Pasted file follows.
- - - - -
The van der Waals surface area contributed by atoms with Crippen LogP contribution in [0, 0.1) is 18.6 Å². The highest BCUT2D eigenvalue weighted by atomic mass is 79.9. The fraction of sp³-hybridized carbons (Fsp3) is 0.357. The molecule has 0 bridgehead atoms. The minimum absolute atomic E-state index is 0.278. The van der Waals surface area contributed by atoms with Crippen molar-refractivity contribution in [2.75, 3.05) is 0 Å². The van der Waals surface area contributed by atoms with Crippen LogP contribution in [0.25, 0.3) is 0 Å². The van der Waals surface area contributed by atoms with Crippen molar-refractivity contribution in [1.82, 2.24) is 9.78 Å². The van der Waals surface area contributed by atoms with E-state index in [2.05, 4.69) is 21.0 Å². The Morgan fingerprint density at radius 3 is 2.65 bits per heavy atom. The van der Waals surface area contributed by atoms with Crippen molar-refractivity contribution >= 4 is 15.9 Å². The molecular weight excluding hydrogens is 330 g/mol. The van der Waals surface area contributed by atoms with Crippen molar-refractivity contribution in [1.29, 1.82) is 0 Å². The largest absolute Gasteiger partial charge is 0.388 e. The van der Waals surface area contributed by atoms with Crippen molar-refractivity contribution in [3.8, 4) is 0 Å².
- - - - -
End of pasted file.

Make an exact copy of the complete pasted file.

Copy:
The van der Waals surface area contributed by atoms with Crippen LogP contribution in [0, 0.1) is 18.6 Å². The highest BCUT2D eigenvalue weighted by atomic mass is 79.9. The fraction of sp³-hybridized carbons (Fsp3) is 0.357. The molecule has 0 bridgehead atoms. The minimum absolute atomic E-state index is 0.278. The van der Waals surface area contributed by atoms with Crippen molar-refractivity contribution in [2.75, 3.05) is 0 Å². The van der Waals surface area contributed by atoms with Crippen LogP contribution in [0.25, 0.3) is 0 Å². The van der Waals surface area contributed by atoms with Crippen molar-refractivity contribution in [1.82, 2.24) is 9.78 Å². The van der Waals surface area contributed by atoms with E-state index in [2.05, 4.69) is 21.0 Å². The Morgan fingerprint density at radius 3 is 2.65 bits per heavy atom. The van der Waals surface area contributed by atoms with Crippen molar-refractivity contribution >= 4 is 15.9 Å². The molecular weight excluding hydrogens is 330 g/mol. The van der Waals surface area contributed by atoms with Crippen molar-refractivity contribution in [1.29, 1.82) is 0 Å². The largest absolute Gasteiger partial charge is 0.388 e. The van der Waals surface area contributed by atoms with Crippen molar-refractivity contribution in [3.8, 4) is 0 Å².